Baby boy, you didn’t think you were getting off scott free did you? No sir, mama is putting you to work.
By the way, Little Leroy is the length of a squash now. Grow boy, grow. We’re halfway there!
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Baby Boy Squash Length
Thursday, August 25th, 2011
BOY. Working titles: Little Leroy. Wayne Sanchez Junior. Baby Oops. Found out at 11 weeks when we got the CVS results back.
Fia Gets a Brother
I knew from the moment I got pregnant that it was an XY. I am usually not one of those people with a second sense for this sort of thing. But somehow I just knew.
When the genetic counselor called to tell us that the chromosomes looked normal (whew), she asked if we wanted to know the sex. Yes! I had rehearsed this moment for the past 2 days. I know she is going to say boy, but maybe just maybe, she’ll say girl.
Nope. My instincts were right. Boy. Oh boy.
If I’m being honest, there was a moment of disappointment, of mourning. Maybe it’s because I think we have a better chance of another great baby if it’s the same sex as Fia. Maybe it’s because I wanted her to have a sister. And maybe it’s because I am already so familiar with her. Change is scary.
There’s also a nagging fear with a boy: the most modern of medicine still can’t test for Autism and the rates are so much higher with boys. My husband’s nephew is severely autistic, which I know adds to my worry. But I know there is nothing I can do about it, so just like this “unexpected” pregnancy, I am going with it. I have to. I’m grateful for the tests we could do. And if something is wrong, we’ll deal.
In the weeks since the CVS I have wrapped my head around “boy” much more. Boys love their mammas. They are big snugglers. And puberty will probably be easier to deal with.
But in the meantime, do I really have to look forward to a penis peeing on me when I change his diapers? That doesn’t sound like very much fun.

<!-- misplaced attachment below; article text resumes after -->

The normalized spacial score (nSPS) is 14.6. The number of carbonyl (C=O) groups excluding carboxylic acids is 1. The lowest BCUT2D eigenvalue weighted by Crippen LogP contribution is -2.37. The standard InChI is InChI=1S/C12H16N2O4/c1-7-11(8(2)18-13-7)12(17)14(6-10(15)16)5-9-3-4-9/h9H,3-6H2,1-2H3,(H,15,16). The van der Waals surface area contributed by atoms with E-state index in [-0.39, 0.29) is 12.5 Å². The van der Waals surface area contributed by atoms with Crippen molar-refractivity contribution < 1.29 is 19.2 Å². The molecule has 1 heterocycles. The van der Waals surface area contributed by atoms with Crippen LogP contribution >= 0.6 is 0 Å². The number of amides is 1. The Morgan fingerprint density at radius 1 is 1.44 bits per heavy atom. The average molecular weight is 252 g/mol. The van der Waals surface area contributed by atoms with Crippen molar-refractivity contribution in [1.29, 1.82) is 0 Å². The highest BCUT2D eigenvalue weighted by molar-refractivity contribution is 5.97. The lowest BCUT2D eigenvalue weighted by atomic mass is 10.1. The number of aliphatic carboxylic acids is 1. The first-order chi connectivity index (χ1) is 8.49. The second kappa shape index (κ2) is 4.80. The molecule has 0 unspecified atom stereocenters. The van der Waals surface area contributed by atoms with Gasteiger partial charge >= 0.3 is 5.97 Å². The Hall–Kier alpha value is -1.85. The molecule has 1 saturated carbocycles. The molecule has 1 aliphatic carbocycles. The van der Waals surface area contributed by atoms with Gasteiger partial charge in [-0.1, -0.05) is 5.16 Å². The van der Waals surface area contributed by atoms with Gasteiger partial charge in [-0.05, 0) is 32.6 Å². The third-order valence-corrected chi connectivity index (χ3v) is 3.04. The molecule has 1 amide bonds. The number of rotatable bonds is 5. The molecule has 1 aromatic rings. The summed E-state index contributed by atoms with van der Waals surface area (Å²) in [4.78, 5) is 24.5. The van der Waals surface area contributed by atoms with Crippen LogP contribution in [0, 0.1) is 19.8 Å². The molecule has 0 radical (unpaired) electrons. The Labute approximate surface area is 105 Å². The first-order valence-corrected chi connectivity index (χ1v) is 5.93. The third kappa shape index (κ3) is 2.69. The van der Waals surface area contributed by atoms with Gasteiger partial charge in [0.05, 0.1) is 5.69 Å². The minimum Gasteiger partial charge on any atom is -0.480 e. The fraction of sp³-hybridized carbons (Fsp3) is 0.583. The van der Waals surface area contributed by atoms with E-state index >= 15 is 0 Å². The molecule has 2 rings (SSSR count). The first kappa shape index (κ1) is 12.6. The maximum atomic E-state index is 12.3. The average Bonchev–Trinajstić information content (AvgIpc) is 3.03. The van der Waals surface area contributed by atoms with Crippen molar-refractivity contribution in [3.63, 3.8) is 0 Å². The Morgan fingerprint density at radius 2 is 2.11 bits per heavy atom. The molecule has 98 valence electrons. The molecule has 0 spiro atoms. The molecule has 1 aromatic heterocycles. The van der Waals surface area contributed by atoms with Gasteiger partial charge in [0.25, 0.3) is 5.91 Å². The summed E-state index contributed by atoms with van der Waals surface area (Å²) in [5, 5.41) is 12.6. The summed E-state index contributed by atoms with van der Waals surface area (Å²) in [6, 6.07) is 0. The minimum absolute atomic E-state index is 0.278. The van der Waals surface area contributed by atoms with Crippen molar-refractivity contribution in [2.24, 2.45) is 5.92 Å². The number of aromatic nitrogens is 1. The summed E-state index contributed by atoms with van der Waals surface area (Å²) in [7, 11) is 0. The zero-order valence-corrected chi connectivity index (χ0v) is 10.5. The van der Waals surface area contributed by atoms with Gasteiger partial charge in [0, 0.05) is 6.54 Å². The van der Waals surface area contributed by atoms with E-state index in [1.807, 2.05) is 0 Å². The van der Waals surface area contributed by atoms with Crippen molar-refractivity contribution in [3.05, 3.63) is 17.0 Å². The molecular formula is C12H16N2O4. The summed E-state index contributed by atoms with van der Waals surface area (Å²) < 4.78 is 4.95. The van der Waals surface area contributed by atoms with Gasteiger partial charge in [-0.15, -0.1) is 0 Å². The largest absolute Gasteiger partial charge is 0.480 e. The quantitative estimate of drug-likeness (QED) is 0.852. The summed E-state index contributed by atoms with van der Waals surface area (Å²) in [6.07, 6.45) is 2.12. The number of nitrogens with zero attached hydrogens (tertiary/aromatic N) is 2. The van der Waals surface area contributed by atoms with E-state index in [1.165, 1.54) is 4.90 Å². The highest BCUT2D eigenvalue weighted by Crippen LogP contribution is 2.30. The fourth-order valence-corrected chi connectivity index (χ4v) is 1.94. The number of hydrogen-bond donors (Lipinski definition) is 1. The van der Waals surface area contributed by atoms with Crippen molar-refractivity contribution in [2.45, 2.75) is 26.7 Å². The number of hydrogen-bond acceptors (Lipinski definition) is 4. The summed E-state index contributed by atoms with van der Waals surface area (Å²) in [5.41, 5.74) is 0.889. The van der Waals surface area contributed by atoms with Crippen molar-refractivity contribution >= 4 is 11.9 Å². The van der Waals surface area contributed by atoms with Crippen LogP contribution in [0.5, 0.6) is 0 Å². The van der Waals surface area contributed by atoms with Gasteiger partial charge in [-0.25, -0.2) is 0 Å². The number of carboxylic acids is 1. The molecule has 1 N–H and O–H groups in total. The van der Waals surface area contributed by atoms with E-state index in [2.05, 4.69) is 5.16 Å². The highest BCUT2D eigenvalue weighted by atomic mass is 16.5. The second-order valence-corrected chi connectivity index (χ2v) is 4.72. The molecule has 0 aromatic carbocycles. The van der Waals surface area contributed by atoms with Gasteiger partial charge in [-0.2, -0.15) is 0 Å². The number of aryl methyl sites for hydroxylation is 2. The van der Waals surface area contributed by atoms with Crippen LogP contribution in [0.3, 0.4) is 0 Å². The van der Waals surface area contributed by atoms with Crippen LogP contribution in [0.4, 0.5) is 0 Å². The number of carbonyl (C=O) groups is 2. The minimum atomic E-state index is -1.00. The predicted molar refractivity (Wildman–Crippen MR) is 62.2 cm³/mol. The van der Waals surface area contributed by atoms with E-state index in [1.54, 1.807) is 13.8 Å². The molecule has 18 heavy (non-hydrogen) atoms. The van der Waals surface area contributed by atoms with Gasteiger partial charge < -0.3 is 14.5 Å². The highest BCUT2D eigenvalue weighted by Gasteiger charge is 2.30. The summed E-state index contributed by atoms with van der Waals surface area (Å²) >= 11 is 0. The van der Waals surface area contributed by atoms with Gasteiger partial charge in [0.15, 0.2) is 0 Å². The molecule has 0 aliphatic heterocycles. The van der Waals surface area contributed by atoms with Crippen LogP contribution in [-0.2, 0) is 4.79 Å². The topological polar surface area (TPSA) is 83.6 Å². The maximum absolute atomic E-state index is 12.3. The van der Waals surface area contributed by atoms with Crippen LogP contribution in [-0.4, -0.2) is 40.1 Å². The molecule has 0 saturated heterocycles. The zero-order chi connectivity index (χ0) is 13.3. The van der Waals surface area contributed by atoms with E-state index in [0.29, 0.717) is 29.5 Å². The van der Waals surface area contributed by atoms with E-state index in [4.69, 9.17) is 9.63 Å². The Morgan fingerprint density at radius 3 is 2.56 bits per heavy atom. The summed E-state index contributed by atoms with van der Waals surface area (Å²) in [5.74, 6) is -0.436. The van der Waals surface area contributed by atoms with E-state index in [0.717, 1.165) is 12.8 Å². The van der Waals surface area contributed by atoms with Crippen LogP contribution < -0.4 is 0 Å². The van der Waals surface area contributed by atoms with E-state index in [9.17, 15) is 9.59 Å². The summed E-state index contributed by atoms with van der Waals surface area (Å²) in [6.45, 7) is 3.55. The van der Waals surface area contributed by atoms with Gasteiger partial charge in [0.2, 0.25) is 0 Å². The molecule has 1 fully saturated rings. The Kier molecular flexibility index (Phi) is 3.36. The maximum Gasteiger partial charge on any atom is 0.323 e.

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autism, baby, baby brother, baby sister, boy, brother, chromosomes, cvs, diapers, genes, genetic disorders, genetic testing, girl, pee, penis, pregnancy, same sex, sex, sister, testing, tests, Wayne Sanchez | Categories:
Fearless Feisty Mama, Mom Situations
Friday, August 12th, 2011
I don’t want any surprises with my pregnancy. Didn’t with Fia either. I want to know the sex, I want genetic defects ruled out, I want to know how and when I will labor (and that includes drugs). For Fia I didn’t have a crystal ball for this one. But for baby #2, I know how it’s going to happen. Or at least what we’re planning for. Will save that for another blog.
For those who don’t find out the sex because “it is one of life’s few surprises” I say a) you’re much braver than, b) much more patient than I, and c) it’s still a surprise when you find out! I just get to find out 30 weeks earlier and get my plan in place.
When it comes to genetic testing, all I can say is thank god for modern medicine. If I had lived in any other time period I would have worn a chastity belt to make sure I never got pregnant. Or joined the convent, though I’m not sure I would have been a very good nun….
For the above reasons, at 10 weeks, 5 days I had a CVS. Also had one with Fia. It’s as accurate as an amnio but you do it much earlier and the results come much faster—within 48 hours. It tests for the major genetic disorders, like Down Syndrome. The specialist (and you should go to a highly trained specialist if you have this done. I went to the dude who basically invented the technique) takes a needle and aspirates some cells in your placenta. Apparently when you get pregnant, half your cells go to form the baby, the other half go into the placenta. It is 99.99% accurate. It doesn’t test for neural tube defects, but a blood test at 18 weeks does that.
Yes, there is a small risk of miscarriage involved. 1-2%. But it’s almost always operator error. That’s why I feel very strongly about going to a specialist for something as important as this. You don’t want to mess around.
At any rate, I am now relieved to know that based on what they can genetically test for, Baby Oops is a-okay. What am I having? Did I say what I want to have? Stay tuned!
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boy, cvs, Down's, drugs, genes, genetic, genetic disorders, girl, medicine, miscarriage, placenta, pregnancy, pregnant, risk, sex | Categories:
Fearless Feisty Mama